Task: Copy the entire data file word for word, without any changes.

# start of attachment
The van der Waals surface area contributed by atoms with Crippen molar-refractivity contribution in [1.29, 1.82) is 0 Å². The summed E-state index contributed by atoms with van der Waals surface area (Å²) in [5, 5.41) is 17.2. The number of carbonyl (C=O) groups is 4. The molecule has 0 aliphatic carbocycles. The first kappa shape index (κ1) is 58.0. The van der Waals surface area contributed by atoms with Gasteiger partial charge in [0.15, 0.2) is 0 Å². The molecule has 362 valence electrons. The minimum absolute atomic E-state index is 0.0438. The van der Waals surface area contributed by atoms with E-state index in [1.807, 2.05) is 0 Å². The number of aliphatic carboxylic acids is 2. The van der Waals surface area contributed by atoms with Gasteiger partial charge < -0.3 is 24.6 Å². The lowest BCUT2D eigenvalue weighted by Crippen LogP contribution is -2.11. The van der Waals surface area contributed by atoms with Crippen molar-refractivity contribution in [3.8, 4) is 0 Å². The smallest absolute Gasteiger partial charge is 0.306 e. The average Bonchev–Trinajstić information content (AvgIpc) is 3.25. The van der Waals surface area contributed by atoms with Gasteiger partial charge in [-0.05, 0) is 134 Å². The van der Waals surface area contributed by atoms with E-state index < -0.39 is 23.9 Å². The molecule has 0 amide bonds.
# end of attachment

The van der Waals surface area contributed by atoms with Crippen molar-refractivity contribution in [1.29, 1.82) is 0 Å². The summed E-state index contributed by atoms with van der Waals surface area (Å²) in [5, 5.41) is 17.2. The number of carbonyl (C=O) groups is 4. The molecule has 0 aliphatic carbocycles. The first kappa shape index (κ1) is 58.0. The van der Waals surface area contributed by atoms with Gasteiger partial charge in [0.15, 0.2) is 0 Å². The molecule has 362 valence electrons. The minimum absolute atomic E-state index is 0.0438. The van der Waals surface area contributed by atoms with E-state index in [1.807, 2.05) is 0 Å². The number of aliphatic carboxylic acids is 2. The van der Waals surface area contributed by atoms with Gasteiger partial charge < -0.3 is 24.6 Å². The lowest BCUT2D eigenvalue weighted by Crippen LogP contribution is -2.11. The van der Waals surface area contributed by atoms with Crippen molar-refractivity contribution in [3.8, 4) is 0 Å². The smallest absolute Gasteiger partial charge is 0.306 e. The average Bonchev–Trinajstić information content (AvgIpc) is 3.25. The van der Waals surface area contributed by atoms with Gasteiger partial charge in [-0.05, 0) is 134 Å². The van der Waals surface area contributed by atoms with E-state index < -0.39 is 23.9 Å². The molecule has 0 amide bonds.